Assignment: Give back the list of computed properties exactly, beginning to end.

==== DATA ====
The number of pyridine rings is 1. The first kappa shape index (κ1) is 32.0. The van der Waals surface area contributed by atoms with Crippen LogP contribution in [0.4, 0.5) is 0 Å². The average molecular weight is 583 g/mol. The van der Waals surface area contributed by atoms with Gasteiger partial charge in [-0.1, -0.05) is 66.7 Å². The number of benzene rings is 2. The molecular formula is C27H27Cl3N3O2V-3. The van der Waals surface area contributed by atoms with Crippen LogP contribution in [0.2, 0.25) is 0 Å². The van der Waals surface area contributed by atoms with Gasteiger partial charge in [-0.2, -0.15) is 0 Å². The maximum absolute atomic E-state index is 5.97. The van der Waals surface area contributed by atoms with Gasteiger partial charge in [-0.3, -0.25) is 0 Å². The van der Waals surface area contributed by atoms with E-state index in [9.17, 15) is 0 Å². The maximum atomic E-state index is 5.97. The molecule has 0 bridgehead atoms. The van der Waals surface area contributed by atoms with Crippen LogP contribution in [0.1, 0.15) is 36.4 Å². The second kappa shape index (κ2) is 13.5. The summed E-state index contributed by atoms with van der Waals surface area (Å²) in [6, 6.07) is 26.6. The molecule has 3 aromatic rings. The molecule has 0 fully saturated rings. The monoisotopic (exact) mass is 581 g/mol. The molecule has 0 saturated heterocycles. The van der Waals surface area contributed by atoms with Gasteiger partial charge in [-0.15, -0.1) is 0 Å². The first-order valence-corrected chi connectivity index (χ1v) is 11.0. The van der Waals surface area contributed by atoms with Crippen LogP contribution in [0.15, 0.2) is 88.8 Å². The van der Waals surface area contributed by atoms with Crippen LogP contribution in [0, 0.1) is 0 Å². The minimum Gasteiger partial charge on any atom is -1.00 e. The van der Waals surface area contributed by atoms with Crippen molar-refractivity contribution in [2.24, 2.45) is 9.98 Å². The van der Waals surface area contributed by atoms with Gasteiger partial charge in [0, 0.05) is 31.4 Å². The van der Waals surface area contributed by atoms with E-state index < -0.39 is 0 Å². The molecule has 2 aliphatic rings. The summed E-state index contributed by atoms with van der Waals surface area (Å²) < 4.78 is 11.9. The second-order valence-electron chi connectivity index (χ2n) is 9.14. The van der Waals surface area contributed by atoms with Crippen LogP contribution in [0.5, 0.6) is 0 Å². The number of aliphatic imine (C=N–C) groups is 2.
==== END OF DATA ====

The number of pyridine rings is 1. The first kappa shape index (κ1) is 32.0. The van der Waals surface area contributed by atoms with Crippen LogP contribution in [0.4, 0.5) is 0 Å². The average molecular weight is 583 g/mol. The van der Waals surface area contributed by atoms with Gasteiger partial charge in [-0.1, -0.05) is 66.7 Å². The number of benzene rings is 2. The molecular formula is C27H27Cl3N3O2V-3. The van der Waals surface area contributed by atoms with Crippen LogP contribution in [0.2, 0.25) is 0 Å². The van der Waals surface area contributed by atoms with Gasteiger partial charge in [-0.2, -0.15) is 0 Å². The maximum absolute atomic E-state index is 5.97. The van der Waals surface area contributed by atoms with Gasteiger partial charge in [-0.3, -0.25) is 0 Å². The van der Waals surface area contributed by atoms with E-state index in [9.17, 15) is 0 Å². The maximum atomic E-state index is 5.97. The molecule has 0 bridgehead atoms. The van der Waals surface area contributed by atoms with Crippen LogP contribution in [0.1, 0.15) is 36.4 Å². The second kappa shape index (κ2) is 13.5. The summed E-state index contributed by atoms with van der Waals surface area (Å²) in [6, 6.07) is 26.6. The molecule has 3 aromatic rings. The molecule has 0 fully saturated rings. The monoisotopic (exact) mass is 581 g/mol. The molecule has 0 saturated heterocycles. The van der Waals surface area contributed by atoms with Gasteiger partial charge in [-0.15, -0.1) is 0 Å². The first-order valence-corrected chi connectivity index (χ1v) is 11.0. The van der Waals surface area contributed by atoms with Crippen LogP contribution in [0.15, 0.2) is 88.8 Å². The van der Waals surface area contributed by atoms with Crippen LogP contribution in [0, 0.1) is 0 Å². The minimum Gasteiger partial charge on any atom is -1.00 e. The van der Waals surface area contributed by atoms with Crippen molar-refractivity contribution in [2.24, 2.45) is 9.98 Å². The van der Waals surface area contributed by atoms with Gasteiger partial charge in [0, 0.05) is 31.4 Å². The van der Waals surface area contributed by atoms with E-state index < -0.39 is 0 Å². The molecule has 2 aliphatic rings. The summed E-state index contributed by atoms with van der Waals surface area (Å²) < 4.78 is 11.9. The second-order valence-electron chi connectivity index (χ2n) is 9.14. The van der Waals surface area contributed by atoms with Crippen LogP contribution in [0.5, 0.6) is 0 Å². The number of aliphatic imine (C=N–C) groups is 2.